Wanda Butts was named one of the top 10 CNN Heroes of 2012
Her group has helped teach more than 1,200 Ohio children how to swim
Most of the children are minorities, which have higher drowning rates than whites
Wanda Butts lost her teenage son in a drowning accident six years ago, and ever since then she has been working to change a troubling statistic.
According to the Centers for Disease Control and Prevention, African-American children between the ages of 5 and 14 drown at a rate almost three times higher than white children in the same age range.
Since 2007, Butts and her nonprofit, the Josh Project, have helped nearly 1,200 children – most of them minorities – learn how to swim.
CNN asked Butts for her thoughts on being chosen as one of the top 10 CNN Heroes of 2012.
CNN: What was the reaction when you found out you were a top 10 CNN Hero?
Wanda Butts: Shock and unbelief! I was thinking that this could not be happening to me, just as I felt back on August 6, 2006, when I was told that Josh had drowned.
I never would have thought that anything good would happen from the drowning death of my only son at the age of 16.
I saw nothing but disaster and tragedy from Josh’s drowning. But now I see all of the positive outcomes from his death. Now I can see better what the plan was for my son’s life and death, and mine. His death was so others could have a fuller life and possibly a longer life because of their knowing how to swim and (having) water safety skills.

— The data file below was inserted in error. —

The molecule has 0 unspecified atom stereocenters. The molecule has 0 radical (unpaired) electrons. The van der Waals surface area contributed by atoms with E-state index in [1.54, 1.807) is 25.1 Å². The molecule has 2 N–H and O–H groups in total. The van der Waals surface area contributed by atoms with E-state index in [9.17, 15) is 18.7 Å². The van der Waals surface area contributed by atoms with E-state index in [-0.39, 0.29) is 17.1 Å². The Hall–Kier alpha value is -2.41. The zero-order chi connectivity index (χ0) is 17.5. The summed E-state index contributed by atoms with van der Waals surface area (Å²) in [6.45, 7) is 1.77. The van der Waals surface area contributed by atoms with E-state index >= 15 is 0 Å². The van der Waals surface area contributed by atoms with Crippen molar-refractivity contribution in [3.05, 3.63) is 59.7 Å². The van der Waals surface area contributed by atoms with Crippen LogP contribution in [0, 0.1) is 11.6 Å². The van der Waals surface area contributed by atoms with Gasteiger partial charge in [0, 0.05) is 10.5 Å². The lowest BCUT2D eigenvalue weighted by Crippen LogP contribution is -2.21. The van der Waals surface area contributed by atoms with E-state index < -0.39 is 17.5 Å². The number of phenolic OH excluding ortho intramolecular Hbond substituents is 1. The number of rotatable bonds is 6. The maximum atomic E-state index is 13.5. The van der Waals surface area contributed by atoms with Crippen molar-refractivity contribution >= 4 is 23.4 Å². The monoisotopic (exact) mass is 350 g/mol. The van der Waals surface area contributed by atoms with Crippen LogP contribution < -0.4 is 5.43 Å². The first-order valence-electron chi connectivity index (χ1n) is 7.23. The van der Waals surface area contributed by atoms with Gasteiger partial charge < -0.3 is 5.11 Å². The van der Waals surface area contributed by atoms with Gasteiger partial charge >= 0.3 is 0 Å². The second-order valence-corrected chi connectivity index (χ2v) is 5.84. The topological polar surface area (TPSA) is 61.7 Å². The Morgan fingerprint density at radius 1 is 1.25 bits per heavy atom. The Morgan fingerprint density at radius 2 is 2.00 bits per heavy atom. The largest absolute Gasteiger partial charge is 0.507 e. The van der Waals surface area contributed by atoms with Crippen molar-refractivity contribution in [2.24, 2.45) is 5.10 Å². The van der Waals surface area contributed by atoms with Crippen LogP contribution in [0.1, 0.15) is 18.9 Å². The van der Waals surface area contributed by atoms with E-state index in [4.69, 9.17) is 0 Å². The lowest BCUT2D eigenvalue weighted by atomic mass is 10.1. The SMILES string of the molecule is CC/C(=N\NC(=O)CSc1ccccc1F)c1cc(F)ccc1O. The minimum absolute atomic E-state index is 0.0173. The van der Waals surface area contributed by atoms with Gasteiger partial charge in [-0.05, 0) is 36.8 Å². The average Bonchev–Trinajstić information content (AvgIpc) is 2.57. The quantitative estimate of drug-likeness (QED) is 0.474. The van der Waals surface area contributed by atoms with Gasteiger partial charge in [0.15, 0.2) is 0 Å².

His death from drowning gave my life meaning because I can now share with others the importance of knowing how to swim and the importance of knowing water safety.
CNN: What do you hope this recognition will mean for the Josh Project?
Butts: I would like (to raise) awareness of our mission and our focus of parents being educated and knowing the importance of their child knowing how to swim and how to be safe in and around water.
I would hope that the public will be more aware about drowning prevention, especially in communities where the drowning statistics are much higher and more likely to happen. Our objective is to change the drowning statistics.
Because Nepal lacks the social safety net that exists in most Western nations, many children there have little choice but to live in prison when their parents are incarcerated.
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CNN: What are some of your goals or plans for the Josh Project?
Butts: To increase enrollment, employ our own teachers and have our own swimming facility so students can practice what they learn in their weekly lessons. And possibly increase lessons to twice a week. We also intend to increase our water safety education classes.
CNN: What do you want people to know most about your work?
Butts: Swimming and water safety education are basic life skills that all should know.
If it wasn’t for the 8-month-old who had tugged my shawl and looked at me with such sadness and innocence during my field visit to a women’s prison in Kathmandu, I might never have understood the horrifying reality of children growing up in prison nor done anything about it. Seven years later, SanuKanchi is a bright, loving 8-year-old living with her mother in Kathmandu, and I have a big family of 50 kids and a team of hard-working, compassionate staff helping me take care of them.
Read the full story on CNN Hero Wanda Butts:
Swim lessons help minority children break cycle
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